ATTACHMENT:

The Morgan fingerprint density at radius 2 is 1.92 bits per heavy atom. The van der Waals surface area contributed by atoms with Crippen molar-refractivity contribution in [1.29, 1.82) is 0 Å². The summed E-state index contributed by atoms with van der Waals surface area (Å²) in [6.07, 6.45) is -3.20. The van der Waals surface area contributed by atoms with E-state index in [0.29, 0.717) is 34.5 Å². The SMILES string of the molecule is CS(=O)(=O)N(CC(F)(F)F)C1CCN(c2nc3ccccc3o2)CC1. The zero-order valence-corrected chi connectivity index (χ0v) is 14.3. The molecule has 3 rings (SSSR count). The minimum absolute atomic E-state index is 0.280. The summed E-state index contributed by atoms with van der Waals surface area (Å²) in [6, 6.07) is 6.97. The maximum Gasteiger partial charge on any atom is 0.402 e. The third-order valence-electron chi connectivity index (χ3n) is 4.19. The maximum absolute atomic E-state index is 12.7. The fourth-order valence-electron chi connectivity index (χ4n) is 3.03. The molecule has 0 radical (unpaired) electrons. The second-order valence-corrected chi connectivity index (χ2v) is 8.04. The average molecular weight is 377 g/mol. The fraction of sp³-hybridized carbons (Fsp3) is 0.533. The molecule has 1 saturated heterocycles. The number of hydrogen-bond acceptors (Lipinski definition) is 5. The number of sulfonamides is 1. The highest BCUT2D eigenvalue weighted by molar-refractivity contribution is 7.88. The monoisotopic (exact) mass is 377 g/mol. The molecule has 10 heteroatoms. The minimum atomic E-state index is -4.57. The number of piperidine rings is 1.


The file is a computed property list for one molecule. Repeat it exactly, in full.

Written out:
The Morgan fingerprint density at radius 2 is 1.92 bits per heavy atom. The van der Waals surface area contributed by atoms with Crippen molar-refractivity contribution in [1.29, 1.82) is 0 Å². The summed E-state index contributed by atoms with van der Waals surface area (Å²) in [6.07, 6.45) is -3.20. The van der Waals surface area contributed by atoms with E-state index in [0.29, 0.717) is 34.5 Å². The SMILES string of the molecule is CS(=O)(=O)N(CC(F)(F)F)C1CCN(c2nc3ccccc3o2)CC1. The zero-order valence-corrected chi connectivity index (χ0v) is 14.3. The molecule has 3 rings (SSSR count). The minimum absolute atomic E-state index is 0.280. The summed E-state index contributed by atoms with van der Waals surface area (Å²) in [6, 6.07) is 6.97. The maximum Gasteiger partial charge on any atom is 0.402 e. The third-order valence-electron chi connectivity index (χ3n) is 4.19. The maximum absolute atomic E-state index is 12.7. The fourth-order valence-electron chi connectivity index (χ4n) is 3.03. The molecule has 0 radical (unpaired) electrons. The second-order valence-corrected chi connectivity index (χ2v) is 8.04. The average molecular weight is 377 g/mol. The fraction of sp³-hybridized carbons (Fsp3) is 0.533. The molecule has 1 saturated heterocycles. The number of hydrogen-bond acceptors (Lipinski definition) is 5. The number of sulfonamides is 1. The highest BCUT2D eigenvalue weighted by molar-refractivity contribution is 7.88. The monoisotopic (exact) mass is 377 g/mol. The molecule has 10 heteroatoms. The minimum atomic E-state index is -4.57. The number of piperidine rings is 1.